Measurement report: Understanding the seasonal cycle of Southern Ocean aerosols
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Measurement report: Understanding the seasonal cycle of Southern Ocean aerosols

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  • Journal Title:
    Atmospheric Chemistry and Physics
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    The remoteness and extreme conditions of the Southern Ocean and Antarctic region have meant that observations in this region are rare, and typically restricted to summertime during research or resupply voyages. Observations of aerosols outside of the summer season are typically limited to long-term stations, such as Kennaook / Cape Grim (KCG; 40.7∘ S, 144.7∘ E), which is situated in the northern latitudes of the Southern Ocean, and Antarctic research stations, such as the Japanese operated Syowa (SYO; 69.0∘ S, 39.6∘ E). Measurements in the midlatitudes of the Southern Ocean are important, particularly in light of recent observations that highlighted the latitudinal gradient that exists across the region in summertime. Here we present 2 years (March 2016–March 2018) of observations from Macquarie Island (MQI; 54.5∘ S, 159.0∘ E) of aerosol (condensation nuclei larger than 10 nm, CN10) and cloud condensation nuclei (CCN at various supersaturations) concentrations. This important multi-year data set is characterised, and its features are compared with the long-term data sets from KCG and SYO together with those from recent, regionally relevant voyages. CN10 concentrations were the highest at KCG by a factor of ∼50 % across all non-winter seasons compared to the other two stations, which were similar (summer medians of 530, 426 and 468 cm−3 at KCG, MQI and SYO, respectively). In wintertime, seasonal minima at KCG and MQI were similar (142 and 152 cm−3, respectively), with SYO being distinctly lower (87 cm−3), likely the result of the reduction in sea spray aerosol generation due to the sea ice ocean cover around the site. CN10 seasonal maxima were observed at the stations at different times of year, with KCG and MQI exhibiting January maxima and SYO having a distinct February high. Comparison of CCN0.5 data between KCG and MQI showed similar overall trends with summertime maxima and wintertime minima; however, KCG exhibited slightly (∼10 %) higher concentrations in summer (medians of 158 and 145 cm−3, respectively), whereas KCG showed ∼40 % lower concentrations than MQI in winter (medians of 57 and 92 cm−3, respectively). Spatial and temporal trends in the data were analysed further by contrasting data to coincident observations that occurred aboard several voyages of the RSV Aurora Australis and the RV Investigator. Results from this study are important for validating and improving our models and highlight the heterogeneity of this pristine region and the need for further long-term observations that capture the seasonal cycles.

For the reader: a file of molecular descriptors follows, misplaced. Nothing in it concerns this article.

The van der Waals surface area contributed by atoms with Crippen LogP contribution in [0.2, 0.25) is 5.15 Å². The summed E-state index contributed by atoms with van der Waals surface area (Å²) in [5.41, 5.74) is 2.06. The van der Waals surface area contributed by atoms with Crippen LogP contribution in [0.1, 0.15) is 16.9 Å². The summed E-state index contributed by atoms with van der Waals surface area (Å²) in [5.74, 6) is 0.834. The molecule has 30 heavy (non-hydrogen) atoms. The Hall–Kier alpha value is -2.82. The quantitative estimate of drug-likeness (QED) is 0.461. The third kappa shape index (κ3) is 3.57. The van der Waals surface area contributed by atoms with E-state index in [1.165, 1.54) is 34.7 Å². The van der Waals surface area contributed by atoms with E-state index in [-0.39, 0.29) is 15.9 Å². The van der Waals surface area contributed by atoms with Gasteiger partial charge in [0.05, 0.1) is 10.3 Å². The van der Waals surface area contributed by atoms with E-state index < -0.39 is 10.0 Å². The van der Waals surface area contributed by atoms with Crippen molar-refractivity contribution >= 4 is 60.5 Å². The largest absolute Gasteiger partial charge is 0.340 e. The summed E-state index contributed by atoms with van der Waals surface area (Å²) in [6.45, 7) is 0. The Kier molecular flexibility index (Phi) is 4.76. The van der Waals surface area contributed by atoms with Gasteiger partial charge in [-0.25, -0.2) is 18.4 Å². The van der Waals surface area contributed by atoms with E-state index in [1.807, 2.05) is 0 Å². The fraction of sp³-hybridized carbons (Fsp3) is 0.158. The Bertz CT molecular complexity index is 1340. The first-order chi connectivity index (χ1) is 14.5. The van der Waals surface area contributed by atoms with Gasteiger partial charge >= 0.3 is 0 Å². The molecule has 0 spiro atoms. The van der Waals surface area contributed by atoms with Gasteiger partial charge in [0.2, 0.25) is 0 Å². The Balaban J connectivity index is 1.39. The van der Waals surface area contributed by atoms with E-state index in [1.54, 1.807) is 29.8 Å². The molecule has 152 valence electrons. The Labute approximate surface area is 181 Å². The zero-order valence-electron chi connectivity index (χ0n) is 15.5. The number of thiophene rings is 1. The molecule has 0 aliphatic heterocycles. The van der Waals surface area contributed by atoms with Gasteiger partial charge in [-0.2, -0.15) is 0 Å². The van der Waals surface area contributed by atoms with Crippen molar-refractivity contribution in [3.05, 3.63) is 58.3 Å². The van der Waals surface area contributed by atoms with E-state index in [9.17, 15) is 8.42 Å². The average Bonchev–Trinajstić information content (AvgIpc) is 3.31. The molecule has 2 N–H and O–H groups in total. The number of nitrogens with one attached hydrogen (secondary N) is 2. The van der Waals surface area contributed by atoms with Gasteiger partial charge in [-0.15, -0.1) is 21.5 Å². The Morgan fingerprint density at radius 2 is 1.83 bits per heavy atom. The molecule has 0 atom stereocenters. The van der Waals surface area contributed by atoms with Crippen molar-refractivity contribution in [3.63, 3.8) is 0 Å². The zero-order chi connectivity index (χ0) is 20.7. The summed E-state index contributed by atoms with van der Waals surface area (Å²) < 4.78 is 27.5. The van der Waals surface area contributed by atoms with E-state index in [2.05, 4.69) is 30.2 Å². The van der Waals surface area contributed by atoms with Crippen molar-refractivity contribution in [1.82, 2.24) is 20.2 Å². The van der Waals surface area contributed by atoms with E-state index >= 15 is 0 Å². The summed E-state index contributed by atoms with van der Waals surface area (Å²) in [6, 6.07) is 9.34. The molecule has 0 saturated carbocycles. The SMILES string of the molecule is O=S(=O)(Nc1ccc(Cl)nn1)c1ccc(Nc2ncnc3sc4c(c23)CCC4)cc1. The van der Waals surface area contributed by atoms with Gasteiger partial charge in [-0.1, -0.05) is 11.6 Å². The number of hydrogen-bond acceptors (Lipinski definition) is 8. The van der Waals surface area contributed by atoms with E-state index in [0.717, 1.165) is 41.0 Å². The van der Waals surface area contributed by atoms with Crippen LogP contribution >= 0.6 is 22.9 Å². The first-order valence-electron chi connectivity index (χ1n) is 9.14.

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  • Source:
    Atmos. Chem. Phys., 23, 3749–3777
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    CC BY
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